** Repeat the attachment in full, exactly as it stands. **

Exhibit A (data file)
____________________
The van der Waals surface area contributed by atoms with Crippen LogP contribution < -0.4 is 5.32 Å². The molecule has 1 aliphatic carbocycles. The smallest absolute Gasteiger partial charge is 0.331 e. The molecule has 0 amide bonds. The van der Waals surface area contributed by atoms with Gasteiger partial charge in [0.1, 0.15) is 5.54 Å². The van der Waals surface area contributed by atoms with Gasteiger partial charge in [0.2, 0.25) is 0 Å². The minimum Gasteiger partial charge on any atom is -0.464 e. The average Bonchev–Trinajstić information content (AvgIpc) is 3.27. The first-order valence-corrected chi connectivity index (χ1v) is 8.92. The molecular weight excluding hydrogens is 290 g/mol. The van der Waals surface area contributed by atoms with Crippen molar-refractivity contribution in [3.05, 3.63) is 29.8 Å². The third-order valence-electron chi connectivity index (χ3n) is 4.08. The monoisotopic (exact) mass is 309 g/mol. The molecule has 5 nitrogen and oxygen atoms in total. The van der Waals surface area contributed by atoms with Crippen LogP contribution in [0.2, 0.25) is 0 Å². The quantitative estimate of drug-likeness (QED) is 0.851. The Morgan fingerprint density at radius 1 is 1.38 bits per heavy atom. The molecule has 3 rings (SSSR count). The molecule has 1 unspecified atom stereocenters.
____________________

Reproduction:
The van der Waals surface area contributed by atoms with Crippen LogP contribution < -0.4 is 5.32 Å². The molecule has 1 aliphatic carbocycles. The smallest absolute Gasteiger partial charge is 0.331 e. The molecule has 0 amide bonds. The van der Waals surface area contributed by atoms with Gasteiger partial charge in [0.1, 0.15) is 5.54 Å². The van der Waals surface area contributed by atoms with Gasteiger partial charge in [0.2, 0.25) is 0 Å². The minimum Gasteiger partial charge on any atom is -0.464 e. The average Bonchev–Trinajstić information content (AvgIpc) is 3.27. The first-order valence-corrected chi connectivity index (χ1v) is 8.92. The molecular weight excluding hydrogens is 290 g/mol. The van der Waals surface area contributed by atoms with Crippen molar-refractivity contribution in [3.05, 3.63) is 29.8 Å². The third-order valence-electron chi connectivity index (χ3n) is 4.08. The monoisotopic (exact) mass is 309 g/mol. The molecule has 5 nitrogen and oxygen atoms in total. The van der Waals surface area contributed by atoms with Crippen LogP contribution in [0.2, 0.25) is 0 Å². The quantitative estimate of drug-likeness (QED) is 0.851. The Morgan fingerprint density at radius 1 is 1.38 bits per heavy atom. The molecule has 3 rings (SSSR count). The molecule has 1 unspecified atom stereocenters.